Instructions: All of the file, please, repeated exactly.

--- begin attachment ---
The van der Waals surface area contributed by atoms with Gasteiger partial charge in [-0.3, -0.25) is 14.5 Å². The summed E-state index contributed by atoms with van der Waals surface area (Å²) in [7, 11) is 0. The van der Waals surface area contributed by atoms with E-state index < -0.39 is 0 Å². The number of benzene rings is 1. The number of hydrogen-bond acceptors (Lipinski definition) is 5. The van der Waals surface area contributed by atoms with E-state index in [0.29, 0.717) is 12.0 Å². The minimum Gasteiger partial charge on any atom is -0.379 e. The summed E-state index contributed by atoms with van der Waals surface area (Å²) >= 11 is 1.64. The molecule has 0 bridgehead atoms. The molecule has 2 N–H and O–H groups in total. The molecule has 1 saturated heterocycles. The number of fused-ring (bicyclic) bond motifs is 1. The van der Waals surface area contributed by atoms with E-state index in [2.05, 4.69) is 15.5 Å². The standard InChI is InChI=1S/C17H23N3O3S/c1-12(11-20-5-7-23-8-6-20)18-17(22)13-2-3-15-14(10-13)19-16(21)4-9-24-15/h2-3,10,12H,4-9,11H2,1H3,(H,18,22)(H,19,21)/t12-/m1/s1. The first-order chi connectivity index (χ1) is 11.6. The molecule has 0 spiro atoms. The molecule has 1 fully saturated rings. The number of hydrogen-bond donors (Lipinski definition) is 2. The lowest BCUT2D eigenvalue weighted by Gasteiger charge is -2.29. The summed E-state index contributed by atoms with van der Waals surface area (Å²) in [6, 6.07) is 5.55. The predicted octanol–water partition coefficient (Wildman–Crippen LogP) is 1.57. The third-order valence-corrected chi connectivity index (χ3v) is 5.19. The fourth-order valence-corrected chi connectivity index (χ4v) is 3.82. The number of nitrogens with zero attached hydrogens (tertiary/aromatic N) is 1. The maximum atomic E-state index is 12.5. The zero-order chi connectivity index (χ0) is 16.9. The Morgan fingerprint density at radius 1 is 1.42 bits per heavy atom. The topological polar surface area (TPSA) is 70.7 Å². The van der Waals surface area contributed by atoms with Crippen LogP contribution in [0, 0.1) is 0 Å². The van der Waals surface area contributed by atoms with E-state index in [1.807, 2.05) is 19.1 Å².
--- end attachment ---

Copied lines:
The van der Waals surface area contributed by atoms with Gasteiger partial charge in [-0.3, -0.25) is 14.5 Å². The summed E-state index contributed by atoms with van der Waals surface area (Å²) in [7, 11) is 0. The van der Waals surface area contributed by atoms with E-state index < -0.39 is 0 Å². The number of benzene rings is 1. The number of hydrogen-bond acceptors (Lipinski definition) is 5. The van der Waals surface area contributed by atoms with E-state index in [0.29, 0.717) is 12.0 Å². The minimum Gasteiger partial charge on any atom is -0.379 e. The summed E-state index contributed by atoms with van der Waals surface area (Å²) >= 11 is 1.64. The molecule has 0 bridgehead atoms. The molecule has 2 N–H and O–H groups in total. The molecule has 1 saturated heterocycles. The number of fused-ring (bicyclic) bond motifs is 1. The van der Waals surface area contributed by atoms with E-state index in [2.05, 4.69) is 15.5 Å². The standard InChI is InChI=1S/C17H23N3O3S/c1-12(11-20-5-7-23-8-6-20)18-17(22)13-2-3-15-14(10-13)19-16(21)4-9-24-15/h2-3,10,12H,4-9,11H2,1H3,(H,18,22)(H,19,21)/t12-/m1/s1. The first-order chi connectivity index (χ1) is 11.6. The molecule has 0 spiro atoms. The molecule has 1 fully saturated rings. The number of hydrogen-bond donors (Lipinski definition) is 2. The lowest BCUT2D eigenvalue weighted by Gasteiger charge is -2.29. The summed E-state index contributed by atoms with van der Waals surface area (Å²) in [6, 6.07) is 5.55. The predicted octanol–water partition coefficient (Wildman–Crippen LogP) is 1.57. The third-order valence-corrected chi connectivity index (χ3v) is 5.19. The fourth-order valence-corrected chi connectivity index (χ4v) is 3.82. The number of nitrogens with zero attached hydrogens (tertiary/aromatic N) is 1. The maximum atomic E-state index is 12.5. The zero-order chi connectivity index (χ0) is 16.9. The Morgan fingerprint density at radius 1 is 1.42 bits per heavy atom. The topological polar surface area (TPSA) is 70.7 Å². The van der Waals surface area contributed by atoms with Crippen LogP contribution in [0, 0.1) is 0 Å². The van der Waals surface area contributed by atoms with E-state index in [1.807, 2.05) is 19.1 Å².